Tababi Devi: World Judo's Rising Star in 2018, Abandoned by Indian Sport in 2022
Tababi Devi's decision to get married and start a family meant an early end to her judo career.
In The Quint's new video series, Motherhood or Medals, we bring you stories of Indian sportswomen who fought the empathy of the system to embrace motherhood – some managed to find their way back, some the system has lost forever.
Two-year-old Jack refuses to sit down for lunch. His mother chases him around the house before giving in, and offering to let him watch videos on her phone. As always, that does the trick. And, as always, the videos the two watch together, as Jack eats his lunch, are of a judoka winning a medal at the Khelo India Youth Games.
That judoka is Jack’s mother Tababi Devi – and the video is barely four years old.
Twenty-year-old Tababi has a smile on her face as she watches the takedown that helps her win the gold medal, remembering the time she was the biggest name in Indian judo, expected to win the country’s first Olympic medal in the sport at the 2024 Paris Olympics.
But, at the age of 18, she walked away from the sport.
She made a decision many young women make in this country, but Tababi’s decision to get married, to start a family meant she was also forced to make a choice. A choice to close what could have been a very important chapter in Indian sporting history.
Tababi Devi had to choose – motherhood or medals.
Humble Beginning, Big Dreams
The daughter of a daily wage labourer and a fish vendor, Tababi, the eldest of five children, wasn’t born with aspirations of Olympic glory. It was a dream she learned to envision for herself despite the severe financial restrictions of her family. On some days, a full meal was hard to come by, on others, coaches at the academy in her village would contribute to buy fruits for her diet.
But from the age of 8, when she forced her parents to let her join the judo academy in her village - one thing was clear to Tababi, her family and her coaches - this was a judoka destined for glory.
Her rise was rapid. She won national and international junior level medals at the age of 15 and 16, before becoming the first Indian to win a Youth Olympics medal, in 2018. With her skill and talent, JSW took her on board and trained her at their facility in Bellary, ready to help her take the next step in her career.
Wanting More From Life Than Medals
But, things changed in 2020, when her aspirations for her life extended further than just podium finishes. She wanted to get married, she wanted to start a family. But with no single sports federation in India having standard guidelines for women choosing to embrace motherhood, what lay ahead for Tababi?
Could she return after having her child? Could she walk away for a year to have her child? Would she have the support of her federation while she took care of her newborn?
With no answers and piling questions, an 18-year-old Tababi chose simply to walk away, still not knowing if she can ever return.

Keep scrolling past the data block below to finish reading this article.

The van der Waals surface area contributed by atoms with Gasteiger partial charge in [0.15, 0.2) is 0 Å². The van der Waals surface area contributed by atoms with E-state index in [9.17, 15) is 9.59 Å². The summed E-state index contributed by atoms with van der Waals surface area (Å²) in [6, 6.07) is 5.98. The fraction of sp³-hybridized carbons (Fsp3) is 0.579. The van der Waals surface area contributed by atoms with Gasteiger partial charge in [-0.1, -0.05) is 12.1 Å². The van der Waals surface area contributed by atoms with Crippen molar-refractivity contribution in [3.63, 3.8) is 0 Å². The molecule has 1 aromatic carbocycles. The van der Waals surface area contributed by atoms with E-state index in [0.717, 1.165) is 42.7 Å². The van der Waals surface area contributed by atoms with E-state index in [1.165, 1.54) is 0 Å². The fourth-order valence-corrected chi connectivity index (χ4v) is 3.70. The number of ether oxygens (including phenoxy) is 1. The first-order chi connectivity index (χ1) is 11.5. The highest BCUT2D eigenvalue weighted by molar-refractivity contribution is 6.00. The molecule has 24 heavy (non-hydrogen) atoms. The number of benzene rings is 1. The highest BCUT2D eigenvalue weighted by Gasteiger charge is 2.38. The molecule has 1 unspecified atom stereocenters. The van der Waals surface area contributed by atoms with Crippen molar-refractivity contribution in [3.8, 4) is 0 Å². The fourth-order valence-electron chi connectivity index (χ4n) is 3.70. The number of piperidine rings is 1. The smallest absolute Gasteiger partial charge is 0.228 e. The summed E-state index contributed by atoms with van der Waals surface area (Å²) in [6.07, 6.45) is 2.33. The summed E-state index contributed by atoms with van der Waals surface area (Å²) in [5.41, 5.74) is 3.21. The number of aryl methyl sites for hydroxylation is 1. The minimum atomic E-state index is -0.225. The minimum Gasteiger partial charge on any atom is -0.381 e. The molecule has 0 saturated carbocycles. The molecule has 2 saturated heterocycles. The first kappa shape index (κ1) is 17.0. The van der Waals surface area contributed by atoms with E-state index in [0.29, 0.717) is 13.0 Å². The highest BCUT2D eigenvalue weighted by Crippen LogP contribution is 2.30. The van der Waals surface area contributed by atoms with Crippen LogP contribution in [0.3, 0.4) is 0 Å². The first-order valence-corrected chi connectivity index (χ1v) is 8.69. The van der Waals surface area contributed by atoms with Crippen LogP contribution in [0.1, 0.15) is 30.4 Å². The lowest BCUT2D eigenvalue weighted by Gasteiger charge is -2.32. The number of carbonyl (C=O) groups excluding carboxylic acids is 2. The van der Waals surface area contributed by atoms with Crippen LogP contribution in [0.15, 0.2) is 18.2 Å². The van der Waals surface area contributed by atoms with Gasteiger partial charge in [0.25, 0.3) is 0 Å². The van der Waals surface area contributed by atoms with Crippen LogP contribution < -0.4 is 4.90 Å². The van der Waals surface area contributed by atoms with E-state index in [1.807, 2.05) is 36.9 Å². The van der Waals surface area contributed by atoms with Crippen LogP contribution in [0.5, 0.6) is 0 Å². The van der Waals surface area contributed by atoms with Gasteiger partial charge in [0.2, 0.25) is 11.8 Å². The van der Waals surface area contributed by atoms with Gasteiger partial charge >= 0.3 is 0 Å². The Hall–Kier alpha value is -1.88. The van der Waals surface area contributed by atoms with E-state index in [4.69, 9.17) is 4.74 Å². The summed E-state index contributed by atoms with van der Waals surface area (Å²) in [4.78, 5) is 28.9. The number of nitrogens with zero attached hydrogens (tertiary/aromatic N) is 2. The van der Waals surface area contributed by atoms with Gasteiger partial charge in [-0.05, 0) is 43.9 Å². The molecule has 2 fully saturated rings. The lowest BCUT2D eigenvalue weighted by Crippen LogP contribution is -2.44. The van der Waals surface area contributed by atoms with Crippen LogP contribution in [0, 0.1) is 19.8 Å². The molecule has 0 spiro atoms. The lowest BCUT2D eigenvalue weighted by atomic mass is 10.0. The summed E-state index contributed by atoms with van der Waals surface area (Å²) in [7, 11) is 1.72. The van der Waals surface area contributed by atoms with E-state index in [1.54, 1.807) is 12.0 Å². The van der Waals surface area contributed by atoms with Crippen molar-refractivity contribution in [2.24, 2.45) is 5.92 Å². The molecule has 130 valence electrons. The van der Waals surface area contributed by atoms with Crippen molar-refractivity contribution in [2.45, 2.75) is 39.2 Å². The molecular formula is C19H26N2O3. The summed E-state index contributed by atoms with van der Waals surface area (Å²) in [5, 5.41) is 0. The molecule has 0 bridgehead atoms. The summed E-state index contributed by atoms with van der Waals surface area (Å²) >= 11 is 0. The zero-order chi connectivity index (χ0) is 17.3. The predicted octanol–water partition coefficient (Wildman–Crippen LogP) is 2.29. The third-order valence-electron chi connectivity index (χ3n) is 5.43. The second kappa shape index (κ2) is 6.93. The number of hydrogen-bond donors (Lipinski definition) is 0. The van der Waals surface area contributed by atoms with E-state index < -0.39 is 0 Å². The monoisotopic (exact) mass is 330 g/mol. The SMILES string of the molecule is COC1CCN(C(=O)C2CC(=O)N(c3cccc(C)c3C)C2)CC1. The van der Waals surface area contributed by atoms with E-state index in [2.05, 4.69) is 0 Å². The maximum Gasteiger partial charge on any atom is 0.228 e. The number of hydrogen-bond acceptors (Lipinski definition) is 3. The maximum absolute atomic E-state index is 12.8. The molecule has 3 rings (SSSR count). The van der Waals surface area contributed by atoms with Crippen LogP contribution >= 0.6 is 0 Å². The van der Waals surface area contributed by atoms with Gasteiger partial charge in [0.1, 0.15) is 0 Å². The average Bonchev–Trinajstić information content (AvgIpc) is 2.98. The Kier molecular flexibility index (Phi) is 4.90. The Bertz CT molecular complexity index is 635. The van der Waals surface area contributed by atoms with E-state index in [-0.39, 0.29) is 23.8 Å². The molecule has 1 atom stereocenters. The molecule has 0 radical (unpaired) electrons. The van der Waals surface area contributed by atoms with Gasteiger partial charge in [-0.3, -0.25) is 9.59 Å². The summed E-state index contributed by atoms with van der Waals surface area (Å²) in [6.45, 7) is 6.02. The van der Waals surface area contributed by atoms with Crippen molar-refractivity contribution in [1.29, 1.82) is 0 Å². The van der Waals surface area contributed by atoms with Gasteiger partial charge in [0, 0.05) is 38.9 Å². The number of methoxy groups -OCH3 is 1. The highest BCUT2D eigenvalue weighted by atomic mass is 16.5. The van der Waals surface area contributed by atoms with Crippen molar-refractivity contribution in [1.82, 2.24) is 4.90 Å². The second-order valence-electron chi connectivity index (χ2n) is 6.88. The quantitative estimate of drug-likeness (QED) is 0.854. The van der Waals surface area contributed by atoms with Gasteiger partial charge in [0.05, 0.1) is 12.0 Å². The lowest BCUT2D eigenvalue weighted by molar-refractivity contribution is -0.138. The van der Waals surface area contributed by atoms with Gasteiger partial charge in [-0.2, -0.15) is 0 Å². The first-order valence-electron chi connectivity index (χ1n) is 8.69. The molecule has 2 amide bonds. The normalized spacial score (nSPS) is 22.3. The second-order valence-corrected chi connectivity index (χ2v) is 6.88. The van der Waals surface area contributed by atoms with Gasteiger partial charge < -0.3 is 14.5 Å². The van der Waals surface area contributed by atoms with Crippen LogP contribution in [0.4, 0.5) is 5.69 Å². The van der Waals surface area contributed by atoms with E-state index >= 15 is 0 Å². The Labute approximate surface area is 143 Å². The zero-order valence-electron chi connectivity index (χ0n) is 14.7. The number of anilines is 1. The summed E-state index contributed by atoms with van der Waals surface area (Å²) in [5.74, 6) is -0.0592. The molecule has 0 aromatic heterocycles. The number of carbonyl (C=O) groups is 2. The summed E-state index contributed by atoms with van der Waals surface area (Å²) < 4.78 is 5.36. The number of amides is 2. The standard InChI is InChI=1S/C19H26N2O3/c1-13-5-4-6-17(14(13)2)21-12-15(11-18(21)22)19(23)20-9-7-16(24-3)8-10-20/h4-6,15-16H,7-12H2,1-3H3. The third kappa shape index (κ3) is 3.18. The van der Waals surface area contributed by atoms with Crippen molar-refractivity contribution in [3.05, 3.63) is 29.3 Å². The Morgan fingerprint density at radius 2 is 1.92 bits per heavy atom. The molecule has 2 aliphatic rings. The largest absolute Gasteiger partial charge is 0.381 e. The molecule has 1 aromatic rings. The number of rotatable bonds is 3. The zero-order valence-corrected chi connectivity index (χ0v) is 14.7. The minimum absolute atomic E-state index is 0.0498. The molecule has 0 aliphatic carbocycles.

That her two worlds, of a successful sportswoman and of a happy family life, were set so far apart that she couldn’t have both, is a regret that should be felt by India’s entire sports eco-system.
'I am still very fascinated with judo but since I have a child, I thought of quitting the sport totally. Many well-wisher advised me to try to return to judo again, but how will I simply go and join the sport? After I left to have my son, the Federation stopped all communication with me,' recalls Tababi.
"I never imagined we will be in this situation. I myself was a sportsperson and I always encouraged her, even before we got married. But destiny had its own plans. It breaks our heart, she always dreamt of winning an Olympic medal. I believe she’s not that happy with what she is doing now but she has made her decision," says her husband Herojit as he watches his wife feed their son. Her career as a champion judoka now just memories left on video clips.
At 20, Tababi Still Dreams of Judo
The path to motherhood was not assisted at all by the judo federation, but Tababi was just 18 when she stepped away from the sport. Just 20 now, she still has aspirations of a comeback, but with Indian sports having no maternity policy stating clearly what a female athlete needs to do to get back, Tababi still has no answers to any of her questions.
'I feel very anxious when I hear of someone winning medals in Judo. I really wish to come back. I frequently watch my tournament on YouTube before I sleep, and recall those days. But since having my child, the Federation stopped all communication with me. I have apprehension that they will not accept me. I really want to compete again. I want to bring medal for India. I believe that I will be a successful player, if given an opportunity,' says Tababi.
At just 18, when she was one of India’s great medal hopes for the Olympics, Tababi's destiny was re-written by the lack of a simple maternity policy in Indian sports.
The country lost a medal hope but she lost the destiny she was born to fulfil because in India, you’re made to choose - motherhood or medals.
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